From the family and alliance of this Ancaeus, founder of the colony, were therefore descended Pythagoras' parents Mnesarchus and Pythais. That Pythagoras was the son of Apollo is a legend due to a certain Samian poet, who thus described the popular recognition of his noble birth. Sang he,

Pythais, the fairest of the Samian race
From the embraces of the God Apollo
Bore Pythagoras, the friend of Zeus.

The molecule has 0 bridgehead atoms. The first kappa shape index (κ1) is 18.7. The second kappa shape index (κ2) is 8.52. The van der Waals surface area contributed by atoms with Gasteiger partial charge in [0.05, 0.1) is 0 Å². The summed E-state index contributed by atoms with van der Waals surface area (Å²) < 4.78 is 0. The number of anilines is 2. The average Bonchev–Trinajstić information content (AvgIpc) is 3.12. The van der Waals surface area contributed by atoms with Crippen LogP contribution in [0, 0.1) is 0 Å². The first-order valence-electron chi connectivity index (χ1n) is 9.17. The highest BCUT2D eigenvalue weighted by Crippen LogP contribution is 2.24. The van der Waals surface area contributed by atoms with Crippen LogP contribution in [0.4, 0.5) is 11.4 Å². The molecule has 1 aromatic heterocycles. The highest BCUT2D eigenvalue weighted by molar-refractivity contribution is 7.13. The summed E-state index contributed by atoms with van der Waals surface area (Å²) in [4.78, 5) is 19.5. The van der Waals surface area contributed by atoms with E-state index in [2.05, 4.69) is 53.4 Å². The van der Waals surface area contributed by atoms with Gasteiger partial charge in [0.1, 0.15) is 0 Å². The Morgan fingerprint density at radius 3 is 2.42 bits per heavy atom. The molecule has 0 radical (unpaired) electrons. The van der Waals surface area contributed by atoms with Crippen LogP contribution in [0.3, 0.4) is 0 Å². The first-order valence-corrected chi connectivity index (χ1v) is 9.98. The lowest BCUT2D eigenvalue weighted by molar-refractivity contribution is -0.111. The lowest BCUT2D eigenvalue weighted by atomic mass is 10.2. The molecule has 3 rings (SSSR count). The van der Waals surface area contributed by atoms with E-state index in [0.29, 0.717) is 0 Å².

It might be worthwhile to relate the circumstances of this prevalent report. Mnesarchus had gone to Delphi on a business trip, leaving his wife without any signs of pregnancy. He enquired of the oracle about the event of his return voyage to Syria, and he was informed that his trip would be lucrative, and most conformable to his wishes, but that his wife was new with child, and would present him with a son who would surpass all others who had ever lived in beauty and wisdom, and that he would be of the greatest benefit to the human race in everything pertaining to human achievements. But when Mnesarchus realized that the God, without waiting for any question about a son, had by an oracle informed him that he would possess an illustrious prerogative, and a truly divine gift, he immediately changed his wife's former name Parthenis to one reminiscent of the Delphic prophet and her son, naming her Pythais, and the infant, who was soon after born at Sidon in Phoenicia, Pythagoras, by this name commemorating that such an offspring had been promised him by the Pythian Apollo. The assertions of Epimenides, Eudoxus and Xenocrates, that Apollo having at that time already had actual connection with Parthenis, causing her pregnancy, had regularized that fact by predicting the birth of Pythagoras, are by no means to be admitted. However, no one will deny that the soul of Pythagoras was sent to mankind from Apollo's domain, having either been one of his attendants, or more intimate associates, which may be inferred both from his birth and his versatile wisdom.